How did Asheville get its groove?

The Friday drum circle at Pritchard Park (photo by Nick King)

Given that everyone in Asheville seems to be marching to the beat of their own drum, how did we come together to form such a vibrant community? Are our individualistic tendencies a handicap, or have we learned to blend them into communal inspiration?

For the next few weeks, we hope to gain some insights into Asheville’s evolution by listening to the reminiscences of key residents who planned, fomented, induced or otherwise helped bring about the historic changes we live with today.

Asheville’s metamorphosis is a complex story, with many people contributing to it. Letting them tell their stories will take some time. And that’s without any ensuing discussions. Over the coming weeks of coverage, if you’d like to contribute your views, please email or add your comments to our online coverage at — Jeff Fobes, publisher

The View from the County Commission, by David Gantt

Getting from Then to Now, by Barbara Field

It Was Rough, It Was a Ghost Town, by Howard Hanger

Citizens Saved Downtown, by Edward Hay

Growing Up in Asheville, by Jan Davis

Proving the Naysayers Wrong, One Property at a Time, by Pat Whalen

The Rise of the Literary Scene, by Karen Ackerson

Asheville’s Culture Grew Out of Its Public Spaces, by Wally Bowen

Oh Asheville, My Asheville, by Andrea Helm

And in case you missed it, our Aug. 27 issue featured memories about Mountain Xpress’ early years.


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About Jeff Fobes
As a long-time proponent of media for social change, my early activities included coordinating the creation of a small community FM radio station to serve a poor section of St. Louis, Mo. In the 1980s I served as the editor of the "futurist" newsletter of the U.S. Association for the Club of Rome, a professional/academic group with a global focus and a mandate to act locally. During that time, I was impressed by a journalism experiment in Mississippi, in which a newspaper reporter spent a year in a small town covering how global activities impacted local events (e.g., literacy programs in Asia drove up the price of pulpwood; soybean demand in China impacted local soybean prices). Taking a cue from the Mississippi journalism experiment, I offered to help the local Green Party in western North Carolina start its own newspaper, which published under the name Green Line. Eventually the local party turned Green Line over to me, giving Asheville-area readers an independent, locally focused news source that was driven by global concerns. Over the years the monthly grew, until it morphed into the weekly Mountain Xpress in 1994. I've been its publisher since the beginning. Mountain Xpress' mission is to promote grassroots democracy (of any political persuasion) by serving the area's most active, thoughtful readers. Consider Xpress as an experiment to see if such a media operation can promote a healthy, democratic and wise community. In addition to print, today's rapidly evolving Web technosphere offers a grand opportunity to see how an interactive global information network impacts a local community when the network includes a locally focused media outlet whose aim is promote thoughtful citizen activism. Follow me @fobes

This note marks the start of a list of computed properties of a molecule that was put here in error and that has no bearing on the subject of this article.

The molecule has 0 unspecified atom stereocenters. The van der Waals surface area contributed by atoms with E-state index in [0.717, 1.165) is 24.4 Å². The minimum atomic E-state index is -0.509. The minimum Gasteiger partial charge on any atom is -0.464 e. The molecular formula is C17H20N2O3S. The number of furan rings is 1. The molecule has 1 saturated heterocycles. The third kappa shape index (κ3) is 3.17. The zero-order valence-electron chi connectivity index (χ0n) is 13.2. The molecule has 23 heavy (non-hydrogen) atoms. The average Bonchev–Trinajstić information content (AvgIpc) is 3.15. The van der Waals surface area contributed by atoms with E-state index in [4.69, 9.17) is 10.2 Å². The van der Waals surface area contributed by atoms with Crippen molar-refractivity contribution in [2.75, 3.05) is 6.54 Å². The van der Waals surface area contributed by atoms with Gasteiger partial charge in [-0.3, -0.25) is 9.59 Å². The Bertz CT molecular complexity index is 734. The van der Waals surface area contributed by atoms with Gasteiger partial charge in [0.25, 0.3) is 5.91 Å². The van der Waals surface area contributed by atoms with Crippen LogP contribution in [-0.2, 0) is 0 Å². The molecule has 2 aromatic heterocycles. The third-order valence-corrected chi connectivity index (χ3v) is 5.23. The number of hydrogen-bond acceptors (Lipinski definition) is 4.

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6 thoughts on “How did Asheville get its groove?

  1. John

    Basically the Blue Ridge Mountains and tourists who come to see them gave it its groove. Talent and entertainers come here to cater to tourists. They in turn attract people more like them. Also, Asheville’s national advertising campaigns about its culture is its own self-fulfilling prophecy.

    • Jeff Fobes

      John: You’ve named two key drivers. But don’t you think there’s more? Maybe the word “groove” is coloring your perspective. What we were trying to get at is why is the town so full of vibrancy, alternatives, DIY-ness, individuality, creativity, etc. The hard work and passionate devotion of the ’80s and ’90s wasn’t about tourism.

      • John

        Actually by the 70’s, most downtowns around the country were in decline. Since city leaders work downtown and dilapidated buildings are an embarrassment, they will most likely revitalize downtown. I know a lot of downtowns around the country which were revitalized.